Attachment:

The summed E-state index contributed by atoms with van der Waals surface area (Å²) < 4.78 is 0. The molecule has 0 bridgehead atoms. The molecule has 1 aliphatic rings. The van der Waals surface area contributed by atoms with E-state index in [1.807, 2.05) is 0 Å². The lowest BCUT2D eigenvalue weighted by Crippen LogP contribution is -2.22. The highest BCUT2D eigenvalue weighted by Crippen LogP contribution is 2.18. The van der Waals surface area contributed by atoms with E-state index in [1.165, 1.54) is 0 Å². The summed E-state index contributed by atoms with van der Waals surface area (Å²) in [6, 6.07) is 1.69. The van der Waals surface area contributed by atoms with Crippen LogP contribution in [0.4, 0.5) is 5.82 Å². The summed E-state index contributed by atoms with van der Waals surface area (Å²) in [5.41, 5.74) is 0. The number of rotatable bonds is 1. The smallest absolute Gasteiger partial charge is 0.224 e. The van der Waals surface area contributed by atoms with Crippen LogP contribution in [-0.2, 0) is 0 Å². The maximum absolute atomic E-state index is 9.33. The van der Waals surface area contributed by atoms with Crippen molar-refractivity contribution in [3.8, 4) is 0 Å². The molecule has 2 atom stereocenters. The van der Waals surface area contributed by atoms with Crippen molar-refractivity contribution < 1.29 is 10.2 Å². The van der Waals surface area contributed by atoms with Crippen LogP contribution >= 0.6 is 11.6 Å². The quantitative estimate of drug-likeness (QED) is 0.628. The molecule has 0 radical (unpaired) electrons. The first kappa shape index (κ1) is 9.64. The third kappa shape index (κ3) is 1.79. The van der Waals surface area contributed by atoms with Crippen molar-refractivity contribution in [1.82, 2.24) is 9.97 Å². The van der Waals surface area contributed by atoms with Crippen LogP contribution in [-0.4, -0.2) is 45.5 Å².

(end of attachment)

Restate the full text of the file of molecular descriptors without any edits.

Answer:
The summed E-state index contributed by atoms with van der Waals surface area (Å²) < 4.78 is 0. The molecule has 0 bridgehead atoms. The molecule has 1 aliphatic rings. The van der Waals surface area contributed by atoms with E-state index in [1.807, 2.05) is 0 Å². The lowest BCUT2D eigenvalue weighted by Crippen LogP contribution is -2.22. The highest BCUT2D eigenvalue weighted by Crippen LogP contribution is 2.18. The van der Waals surface area contributed by atoms with E-state index in [1.165, 1.54) is 0 Å². The summed E-state index contributed by atoms with van der Waals surface area (Å²) in [6, 6.07) is 1.69. The van der Waals surface area contributed by atoms with Crippen LogP contribution in [0.4, 0.5) is 5.82 Å². The summed E-state index contributed by atoms with van der Waals surface area (Å²) in [5.41, 5.74) is 0. The number of rotatable bonds is 1. The smallest absolute Gasteiger partial charge is 0.224 e. The van der Waals surface area contributed by atoms with Crippen LogP contribution in [-0.2, 0) is 0 Å². The maximum absolute atomic E-state index is 9.33. The van der Waals surface area contributed by atoms with Crippen molar-refractivity contribution in [3.8, 4) is 0 Å². The molecule has 2 atom stereocenters. The van der Waals surface area contributed by atoms with Crippen molar-refractivity contribution < 1.29 is 10.2 Å². The van der Waals surface area contributed by atoms with Crippen LogP contribution >= 0.6 is 11.6 Å². The quantitative estimate of drug-likeness (QED) is 0.628. The molecule has 0 radical (unpaired) electrons. The first kappa shape index (κ1) is 9.64. The third kappa shape index (κ3) is 1.79. The van der Waals surface area contributed by atoms with Crippen molar-refractivity contribution in [1.82, 2.24) is 9.97 Å². The van der Waals surface area contributed by atoms with Crippen LogP contribution in [-0.4, -0.2) is 45.5 Å².